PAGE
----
Entertainment Pundit and Event Organizer, Whitney Boakye Mensah has censured the Driver and Vehicle Licensing Authority (DVLA) following the Authority’s investigation into the incident that led to two motor vehicles bearing the same registration number plate.
Media Personality, Nana Aba Anamoah days ago celebrated her birthday and an unidentified person gifted her a Range Rover with number plate GR 2050-20.
Minutes after she receied the car gift, videos and pictures of the Range Rover inundated social media and while some people were sending her their congratulatory messages, others were also busily checking the validity of the vehicle’s number plate via a shortcode *920*57#.
It later became apparent that Nana Aba’s Range Rover number plate matched another vehicle registered as Nissan Rogue, therefore courting controversies all over social media.
The DVLA subsequently released a statement confirming that the Range Rover was unregistered and summoned the owner of the luxurious car.
“Checks in the system indicate that the Black Range Rover has not been registered.
“The authority wishes to remind vehicle owners and the general public that a person shall not drive a motor vehicle or trailer unless it is registered,” the Authority stated.
Speaking in relation with the issue on Peace FM’s ”Entertainment Review” show, Whitney Boakye Mensah blamed the DVLA for exposing Nana Aba Anamoah’s fake number plate stressing that no one is safe in the country if any person can easily access information from the Authority.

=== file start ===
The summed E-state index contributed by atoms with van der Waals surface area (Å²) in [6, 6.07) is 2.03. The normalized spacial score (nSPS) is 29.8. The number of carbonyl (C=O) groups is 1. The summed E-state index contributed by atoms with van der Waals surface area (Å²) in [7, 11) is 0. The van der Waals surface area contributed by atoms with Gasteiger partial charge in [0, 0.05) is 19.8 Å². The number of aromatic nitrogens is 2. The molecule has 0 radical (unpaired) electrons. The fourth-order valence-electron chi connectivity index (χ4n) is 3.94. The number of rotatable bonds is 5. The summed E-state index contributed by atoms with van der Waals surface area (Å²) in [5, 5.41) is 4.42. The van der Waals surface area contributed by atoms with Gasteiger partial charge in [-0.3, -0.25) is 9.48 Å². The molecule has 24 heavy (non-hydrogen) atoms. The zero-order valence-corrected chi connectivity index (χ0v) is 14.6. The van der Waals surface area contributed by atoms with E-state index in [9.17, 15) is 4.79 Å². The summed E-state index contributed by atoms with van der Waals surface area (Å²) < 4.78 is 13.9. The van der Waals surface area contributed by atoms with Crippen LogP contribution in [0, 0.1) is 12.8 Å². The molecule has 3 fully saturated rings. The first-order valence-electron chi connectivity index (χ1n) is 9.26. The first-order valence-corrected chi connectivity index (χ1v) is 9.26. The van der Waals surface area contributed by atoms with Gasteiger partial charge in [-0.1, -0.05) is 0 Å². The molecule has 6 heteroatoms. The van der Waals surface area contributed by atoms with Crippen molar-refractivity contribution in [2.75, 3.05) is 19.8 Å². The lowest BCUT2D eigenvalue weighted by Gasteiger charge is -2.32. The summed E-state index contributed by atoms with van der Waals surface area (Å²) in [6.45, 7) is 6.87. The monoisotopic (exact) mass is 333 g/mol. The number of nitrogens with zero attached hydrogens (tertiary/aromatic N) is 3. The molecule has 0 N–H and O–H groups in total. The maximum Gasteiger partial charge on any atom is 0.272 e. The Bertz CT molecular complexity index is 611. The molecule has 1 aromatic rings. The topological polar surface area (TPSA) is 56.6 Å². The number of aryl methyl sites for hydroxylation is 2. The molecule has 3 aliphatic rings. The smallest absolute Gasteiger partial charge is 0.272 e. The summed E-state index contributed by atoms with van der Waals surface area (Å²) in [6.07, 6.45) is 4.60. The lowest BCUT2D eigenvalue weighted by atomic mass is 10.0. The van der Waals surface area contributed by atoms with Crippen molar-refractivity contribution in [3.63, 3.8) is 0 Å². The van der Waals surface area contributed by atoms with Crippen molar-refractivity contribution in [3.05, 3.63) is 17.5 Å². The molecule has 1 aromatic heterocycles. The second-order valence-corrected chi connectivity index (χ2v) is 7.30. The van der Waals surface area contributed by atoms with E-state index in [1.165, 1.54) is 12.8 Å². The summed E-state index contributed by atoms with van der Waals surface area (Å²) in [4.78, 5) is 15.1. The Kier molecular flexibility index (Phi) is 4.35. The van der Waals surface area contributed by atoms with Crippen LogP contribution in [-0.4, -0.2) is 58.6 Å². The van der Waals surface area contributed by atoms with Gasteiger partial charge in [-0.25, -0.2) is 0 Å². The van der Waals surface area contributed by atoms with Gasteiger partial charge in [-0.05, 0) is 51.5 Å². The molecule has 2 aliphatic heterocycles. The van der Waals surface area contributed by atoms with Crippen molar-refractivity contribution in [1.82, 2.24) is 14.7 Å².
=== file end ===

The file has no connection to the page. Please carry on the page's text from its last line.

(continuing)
According to her, personal information about individuals that goes to the DVLA or any State agency is supposed to be kept private and confidential, therefore wondering how a Ghanaian could pull out Nana Aba Anamoah’s Range Rover particulars from the car licensing body without the permission of the car owner.
”It means that there are double registered cars in town and whichever State [authority] is in charge of that section must deal with it effectively…Really, it means nobody is safe”, she said.
She also admonished the DVLA to check the double number plates that are roaming in town because it is a major problem for two automobiles to bear the same number plate, particularly when it has been licenced.
”They have a bigger job on their hand to work on the number plates that are roaming in town. Secondly, our information in the public domain that anybody can easily access information about who owns or does not own or whose name it’s registered in, we have to take a critical look at it too because, securitywise; I think it’s a breach”,
Listen to her full submisions below: